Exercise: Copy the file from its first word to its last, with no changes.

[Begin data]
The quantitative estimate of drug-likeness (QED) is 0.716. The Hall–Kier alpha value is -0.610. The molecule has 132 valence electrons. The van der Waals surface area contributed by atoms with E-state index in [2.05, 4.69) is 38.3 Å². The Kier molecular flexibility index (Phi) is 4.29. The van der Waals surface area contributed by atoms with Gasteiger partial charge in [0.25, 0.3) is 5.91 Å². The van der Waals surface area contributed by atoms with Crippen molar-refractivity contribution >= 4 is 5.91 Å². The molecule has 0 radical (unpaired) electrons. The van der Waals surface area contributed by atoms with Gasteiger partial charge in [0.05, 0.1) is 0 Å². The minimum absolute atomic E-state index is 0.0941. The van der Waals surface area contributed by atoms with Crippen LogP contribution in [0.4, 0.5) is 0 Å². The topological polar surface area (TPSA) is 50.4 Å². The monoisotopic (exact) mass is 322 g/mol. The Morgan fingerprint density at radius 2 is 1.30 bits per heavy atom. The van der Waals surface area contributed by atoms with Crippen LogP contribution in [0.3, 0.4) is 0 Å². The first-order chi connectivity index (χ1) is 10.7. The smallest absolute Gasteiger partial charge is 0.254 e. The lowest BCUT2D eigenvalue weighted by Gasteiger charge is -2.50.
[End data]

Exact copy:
The quantitative estimate of drug-likeness (QED) is 0.716. The Hall–Kier alpha value is -0.610. The molecule has 132 valence electrons. The van der Waals surface area contributed by atoms with E-state index in [2.05, 4.69) is 38.3 Å². The Kier molecular flexibility index (Phi) is 4.29. The van der Waals surface area contributed by atoms with Gasteiger partial charge in [0.25, 0.3) is 5.91 Å². The van der Waals surface area contributed by atoms with Crippen molar-refractivity contribution >= 4 is 5.91 Å². The molecule has 0 radical (unpaired) electrons. The van der Waals surface area contributed by atoms with Gasteiger partial charge in [0.05, 0.1) is 0 Å². The minimum absolute atomic E-state index is 0.0941. The van der Waals surface area contributed by atoms with Crippen LogP contribution in [0.4, 0.5) is 0 Å². The topological polar surface area (TPSA) is 50.4 Å². The monoisotopic (exact) mass is 322 g/mol. The Morgan fingerprint density at radius 2 is 1.30 bits per heavy atom. The van der Waals surface area contributed by atoms with Crippen LogP contribution in [0.3, 0.4) is 0 Å². The first-order chi connectivity index (χ1) is 10.7. The smallest absolute Gasteiger partial charge is 0.254 e. The lowest BCUT2D eigenvalue weighted by Gasteiger charge is -2.50.